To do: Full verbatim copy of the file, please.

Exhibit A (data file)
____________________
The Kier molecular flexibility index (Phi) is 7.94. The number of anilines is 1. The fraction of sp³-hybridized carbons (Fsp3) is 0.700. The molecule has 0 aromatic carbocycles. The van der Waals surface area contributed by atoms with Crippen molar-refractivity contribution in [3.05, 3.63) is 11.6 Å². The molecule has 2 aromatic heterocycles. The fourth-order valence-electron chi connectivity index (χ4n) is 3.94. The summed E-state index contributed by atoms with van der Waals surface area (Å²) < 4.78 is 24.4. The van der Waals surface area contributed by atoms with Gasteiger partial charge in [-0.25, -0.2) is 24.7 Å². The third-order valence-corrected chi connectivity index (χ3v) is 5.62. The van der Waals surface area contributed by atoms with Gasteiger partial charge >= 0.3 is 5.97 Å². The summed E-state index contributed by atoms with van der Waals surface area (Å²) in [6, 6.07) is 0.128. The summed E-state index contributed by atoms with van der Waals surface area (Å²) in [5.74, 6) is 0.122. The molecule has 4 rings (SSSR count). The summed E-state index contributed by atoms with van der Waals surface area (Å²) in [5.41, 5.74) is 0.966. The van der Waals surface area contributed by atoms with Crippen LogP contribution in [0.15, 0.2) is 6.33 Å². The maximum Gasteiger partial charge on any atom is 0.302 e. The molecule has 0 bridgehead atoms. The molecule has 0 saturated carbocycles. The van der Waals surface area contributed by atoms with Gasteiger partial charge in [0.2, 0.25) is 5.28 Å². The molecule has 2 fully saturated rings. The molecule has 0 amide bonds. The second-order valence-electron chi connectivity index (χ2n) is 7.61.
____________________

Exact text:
The Kier molecular flexibility index (Phi) is 7.94. The number of anilines is 1. The fraction of sp³-hybridized carbons (Fsp3) is 0.700. The molecule has 0 aromatic carbocycles. The van der Waals surface area contributed by atoms with Crippen molar-refractivity contribution in [3.05, 3.63) is 11.6 Å². The molecule has 2 aromatic heterocycles. The fourth-order valence-electron chi connectivity index (χ4n) is 3.94. The summed E-state index contributed by atoms with van der Waals surface area (Å²) < 4.78 is 24.4. The van der Waals surface area contributed by atoms with Gasteiger partial charge in [-0.25, -0.2) is 24.7 Å². The third-order valence-corrected chi connectivity index (χ3v) is 5.62. The van der Waals surface area contributed by atoms with Gasteiger partial charge >= 0.3 is 5.97 Å². The summed E-state index contributed by atoms with van der Waals surface area (Å²) in [6, 6.07) is 0.128. The summed E-state index contributed by atoms with van der Waals surface area (Å²) in [5.74, 6) is 0.122. The molecule has 4 rings (SSSR count). The summed E-state index contributed by atoms with van der Waals surface area (Å²) in [5.41, 5.74) is 0.966. The van der Waals surface area contributed by atoms with Crippen LogP contribution in [0.15, 0.2) is 6.33 Å². The maximum Gasteiger partial charge on any atom is 0.302 e. The molecule has 0 bridgehead atoms. The molecule has 0 saturated carbocycles. The van der Waals surface area contributed by atoms with Gasteiger partial charge in [0.2, 0.25) is 5.28 Å². The molecule has 2 fully saturated rings. The molecule has 0 amide bonds. The second-order valence-electron chi connectivity index (χ2n) is 7.61.